MICHAEL POLLAN: Well, in all cases, we're talking about desires. The book is as much about our human desires that nature gratifies as it is about the plant. And I guess my premise is that by looking, you know, in the same way you look at a flower and you can learn something about what a bee thinks is beautiful and that a bee has a sweet tooth, if you look at marijuana, you can learn something about our minds and how our minds work and why we should be, like all cultures, you know, every human culture with one exception has had a psychoactive plant. The one exception is the Eskimos. And the only reason they didn't is because nothing grew where they were. And as soon as they discovered alcohol, that became their psychoactive plant.
GWEN IFILL: You come a little bit close to making a political statement about legalization of marijuana in this book, but you step right up to it and don't quite go there.
MICHAEL POLLAN: Yeah, I'm not sure it's a good idea. I'm very sympathetic to the fact that this is a human... This is part of human nature, the desire to change consciousness. That doesn't mean, though, because it's natural that we should all be doing it all the time. I think the Greeks had a very sane attitude about it. They worshipped Dionysus, they used wine a lot, but they also created a lot of controls and rituals. There were only certain times that you took drugs certain times of the year. So I think that, you know, drugs and alcohol can be a scourge or it can be a blessing. And so I'm not sure "anything goes" is really the right answer.
GWEN IFILL: When you talk about controls and rituals, that leads us to the talk of the potato, in this case the Monsanto potato, the genetically modified vegetable which you decided to plant a version of in your garden.
MICHAEL POLLAN: Yeah. Well, you know, this is the new wrinkle in people's relationship with plant. I mean, we're really making a quantum change in our relationship to the plant world with genetic modification. And I thought the only way to really learn about this was to do it myself. So my garden lost its organic virginity and I planted these genetically modified potatoes I got from Monsanto that are bred to... They have pesticide in every cell, bacterial toxin. So they kill their own bugs, and that's the idea. I really wanted to see, one, if they worked-- and they did work-- and also if they're a good idea or not. And what I learned about them was kind of troubling. You know, one of the premises of the biotech industry is what they're doing is really no different than selective breeding and they compare to it fermentation and cheese making; they call all these things biotechnology. But in fact what they're doing is incredibly novel. We never before have been able to take genes from a flounder, say, and put them in a tomato or firefly and put them in tobacco. We are taking... You know, in nature, a million years of evolution, and flounders and tomatoes would never have sex and reproduce, and now they can, essentially, artificially. And this is something new. And I think whenever we do something radically new in nature, we have to proceed with great caution. And in the case of genetically engineered food, we're not. I mean, they're everywhere already.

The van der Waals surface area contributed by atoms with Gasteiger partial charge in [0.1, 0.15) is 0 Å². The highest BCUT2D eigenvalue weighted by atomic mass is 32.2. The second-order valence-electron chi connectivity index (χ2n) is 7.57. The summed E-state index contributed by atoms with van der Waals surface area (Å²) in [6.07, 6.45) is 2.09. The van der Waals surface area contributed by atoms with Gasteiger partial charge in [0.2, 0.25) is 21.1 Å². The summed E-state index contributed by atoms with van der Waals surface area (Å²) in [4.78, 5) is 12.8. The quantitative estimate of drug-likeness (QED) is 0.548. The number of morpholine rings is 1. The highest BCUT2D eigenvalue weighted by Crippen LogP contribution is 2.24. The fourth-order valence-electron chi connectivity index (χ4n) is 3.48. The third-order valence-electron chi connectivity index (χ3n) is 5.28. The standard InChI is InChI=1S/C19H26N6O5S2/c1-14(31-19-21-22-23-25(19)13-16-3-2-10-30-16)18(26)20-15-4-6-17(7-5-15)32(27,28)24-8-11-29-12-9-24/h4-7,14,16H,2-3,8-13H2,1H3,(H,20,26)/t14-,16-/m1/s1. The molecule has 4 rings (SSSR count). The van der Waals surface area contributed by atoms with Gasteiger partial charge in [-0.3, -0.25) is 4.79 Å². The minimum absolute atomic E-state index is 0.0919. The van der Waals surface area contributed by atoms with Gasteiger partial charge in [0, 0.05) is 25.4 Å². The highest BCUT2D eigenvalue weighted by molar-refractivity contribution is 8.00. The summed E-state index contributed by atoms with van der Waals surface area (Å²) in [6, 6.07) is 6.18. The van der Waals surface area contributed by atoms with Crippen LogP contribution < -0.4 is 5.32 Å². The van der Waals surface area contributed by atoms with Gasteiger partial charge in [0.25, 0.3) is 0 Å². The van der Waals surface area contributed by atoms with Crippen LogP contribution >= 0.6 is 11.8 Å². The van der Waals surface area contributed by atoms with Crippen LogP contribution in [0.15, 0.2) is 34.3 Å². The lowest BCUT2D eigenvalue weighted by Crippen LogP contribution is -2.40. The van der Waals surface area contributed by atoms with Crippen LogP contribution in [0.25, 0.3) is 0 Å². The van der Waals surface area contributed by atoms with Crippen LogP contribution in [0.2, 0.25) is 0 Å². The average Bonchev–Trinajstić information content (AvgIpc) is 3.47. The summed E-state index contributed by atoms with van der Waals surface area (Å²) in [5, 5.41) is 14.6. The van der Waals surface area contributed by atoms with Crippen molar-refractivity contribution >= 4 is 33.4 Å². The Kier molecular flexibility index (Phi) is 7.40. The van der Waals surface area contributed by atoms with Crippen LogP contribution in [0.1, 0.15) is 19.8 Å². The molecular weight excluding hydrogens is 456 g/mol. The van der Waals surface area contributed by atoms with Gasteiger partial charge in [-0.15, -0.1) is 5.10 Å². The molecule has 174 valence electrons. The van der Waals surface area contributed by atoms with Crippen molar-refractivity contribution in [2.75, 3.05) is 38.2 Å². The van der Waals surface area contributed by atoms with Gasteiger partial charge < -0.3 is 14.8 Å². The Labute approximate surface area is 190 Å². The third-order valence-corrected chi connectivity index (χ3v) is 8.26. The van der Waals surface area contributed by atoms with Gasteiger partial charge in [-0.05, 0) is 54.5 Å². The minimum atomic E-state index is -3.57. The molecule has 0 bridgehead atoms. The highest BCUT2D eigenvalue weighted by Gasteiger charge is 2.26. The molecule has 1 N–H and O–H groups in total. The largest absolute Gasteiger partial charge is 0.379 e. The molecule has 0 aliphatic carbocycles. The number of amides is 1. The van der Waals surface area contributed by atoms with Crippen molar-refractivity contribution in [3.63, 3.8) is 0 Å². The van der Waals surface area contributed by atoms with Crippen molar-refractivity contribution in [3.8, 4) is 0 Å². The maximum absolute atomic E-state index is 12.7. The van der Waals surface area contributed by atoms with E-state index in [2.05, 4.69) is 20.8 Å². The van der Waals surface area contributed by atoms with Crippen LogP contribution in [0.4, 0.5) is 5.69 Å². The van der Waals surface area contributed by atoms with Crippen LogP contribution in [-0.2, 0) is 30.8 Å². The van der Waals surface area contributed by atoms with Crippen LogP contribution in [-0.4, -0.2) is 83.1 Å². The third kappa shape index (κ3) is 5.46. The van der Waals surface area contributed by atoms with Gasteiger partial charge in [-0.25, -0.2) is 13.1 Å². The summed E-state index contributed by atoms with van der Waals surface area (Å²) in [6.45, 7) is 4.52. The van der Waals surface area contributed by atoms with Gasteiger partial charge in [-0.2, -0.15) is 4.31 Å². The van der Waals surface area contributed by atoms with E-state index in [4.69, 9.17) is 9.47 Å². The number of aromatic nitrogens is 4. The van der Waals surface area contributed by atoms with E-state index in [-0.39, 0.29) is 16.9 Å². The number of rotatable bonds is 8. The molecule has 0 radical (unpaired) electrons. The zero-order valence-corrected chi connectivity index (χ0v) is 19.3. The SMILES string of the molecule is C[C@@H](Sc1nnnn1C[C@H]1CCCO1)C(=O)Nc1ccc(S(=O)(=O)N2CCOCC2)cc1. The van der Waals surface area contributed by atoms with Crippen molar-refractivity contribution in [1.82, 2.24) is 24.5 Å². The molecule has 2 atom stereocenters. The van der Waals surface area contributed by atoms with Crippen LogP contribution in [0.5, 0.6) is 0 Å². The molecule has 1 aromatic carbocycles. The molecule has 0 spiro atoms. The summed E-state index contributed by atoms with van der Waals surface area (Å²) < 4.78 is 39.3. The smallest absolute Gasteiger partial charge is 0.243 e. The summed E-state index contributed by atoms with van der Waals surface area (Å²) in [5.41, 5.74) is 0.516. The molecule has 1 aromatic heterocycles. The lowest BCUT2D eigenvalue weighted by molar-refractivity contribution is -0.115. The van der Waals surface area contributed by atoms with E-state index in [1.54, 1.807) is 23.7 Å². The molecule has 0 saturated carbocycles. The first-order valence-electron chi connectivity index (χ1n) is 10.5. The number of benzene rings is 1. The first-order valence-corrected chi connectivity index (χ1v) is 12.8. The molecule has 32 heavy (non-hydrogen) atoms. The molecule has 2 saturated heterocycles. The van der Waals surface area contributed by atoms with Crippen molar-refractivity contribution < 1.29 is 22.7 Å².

GWEN IFILL: So you write in conclusion in this book that basically the plants are as much in the business of remaking us as we are in remaking the plant world. What do you mean by that?
MICHAEL POLLAN: Well, it's called co- evolution. You know, we all have learned about Darwin and we know what co-evolution is, but we think it's for other species out there. You know, there's a web of life and then there's us kind of tearing the web. But what I realized when you look at domesticated species, we are in that web. These species have changed us. The invention of agriculture, I think, is a very, kind of, self- centered phrase that implies that we did it, we're the subjects acting on the passive objects. In fact, the invention of agriculture is also something plants did to us. They got us to settle down, start farming, cut down trees all over the world so they could have more habitat. It makes just as much sense to look at the adventure of agriculture as something that the grasses did to us as we to them. And I think it's very... My concern here is that we understand that we are part of nature, we're in the web, too, being acted on.
GWEN IFILL: Not them and us.
MICHAEL POLLAN: No, they domesticated us as much as we domesticated them.
GWEN IFILL: Well, Michael Pollan, and the name of the book is "The Botany of Desire: A plant's-eye view of the world." Thank you very much for joining us.
MICHAEL POLLAN: Thank you very much, Gwen.